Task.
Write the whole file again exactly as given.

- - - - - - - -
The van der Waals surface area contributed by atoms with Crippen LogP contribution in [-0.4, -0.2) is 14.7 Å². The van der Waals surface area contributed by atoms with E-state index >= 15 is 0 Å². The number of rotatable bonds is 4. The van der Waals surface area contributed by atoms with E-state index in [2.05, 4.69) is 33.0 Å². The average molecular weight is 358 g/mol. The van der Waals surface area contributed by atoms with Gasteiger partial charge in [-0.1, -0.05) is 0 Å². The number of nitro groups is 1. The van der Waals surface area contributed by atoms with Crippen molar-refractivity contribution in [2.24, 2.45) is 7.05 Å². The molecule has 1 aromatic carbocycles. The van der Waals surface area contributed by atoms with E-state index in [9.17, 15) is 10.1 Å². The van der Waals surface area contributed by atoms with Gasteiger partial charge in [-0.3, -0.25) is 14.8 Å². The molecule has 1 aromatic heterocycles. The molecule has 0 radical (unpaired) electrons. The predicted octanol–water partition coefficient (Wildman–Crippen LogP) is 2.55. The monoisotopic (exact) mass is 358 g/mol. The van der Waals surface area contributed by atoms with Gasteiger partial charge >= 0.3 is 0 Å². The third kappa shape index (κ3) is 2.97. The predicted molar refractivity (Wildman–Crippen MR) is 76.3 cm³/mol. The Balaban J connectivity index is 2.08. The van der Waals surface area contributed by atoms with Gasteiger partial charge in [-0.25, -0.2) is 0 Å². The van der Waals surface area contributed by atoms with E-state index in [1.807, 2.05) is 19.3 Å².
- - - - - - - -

The van der Waals surface area contributed by atoms with Crippen LogP contribution in [-0.4, -0.2) is 14.7 Å². The van der Waals surface area contributed by atoms with E-state index >= 15 is 0 Å². The number of rotatable bonds is 4. The van der Waals surface area contributed by atoms with E-state index in [2.05, 4.69) is 33.0 Å². The average molecular weight is 358 g/mol. The van der Waals surface area contributed by atoms with Gasteiger partial charge in [-0.1, -0.05) is 0 Å². The number of nitro groups is 1. The van der Waals surface area contributed by atoms with Crippen molar-refractivity contribution in [2.24, 2.45) is 7.05 Å². The molecule has 1 aromatic carbocycles. The van der Waals surface area contributed by atoms with E-state index in [9.17, 15) is 10.1 Å². The van der Waals surface area contributed by atoms with Gasteiger partial charge in [-0.3, -0.25) is 14.8 Å². The molecule has 1 aromatic heterocycles. The molecule has 0 radical (unpaired) electrons. The predicted octanol–water partition coefficient (Wildman–Crippen LogP) is 2.55. The monoisotopic (exact) mass is 358 g/mol. The van der Waals surface area contributed by atoms with Gasteiger partial charge >= 0.3 is 0 Å². The third kappa shape index (κ3) is 2.97. The predicted molar refractivity (Wildman–Crippen MR) is 76.3 cm³/mol. The Balaban J connectivity index is 2.08. The van der Waals surface area contributed by atoms with Gasteiger partial charge in [-0.25, -0.2) is 0 Å². The van der Waals surface area contributed by atoms with E-state index in [1.807, 2.05) is 19.3 Å².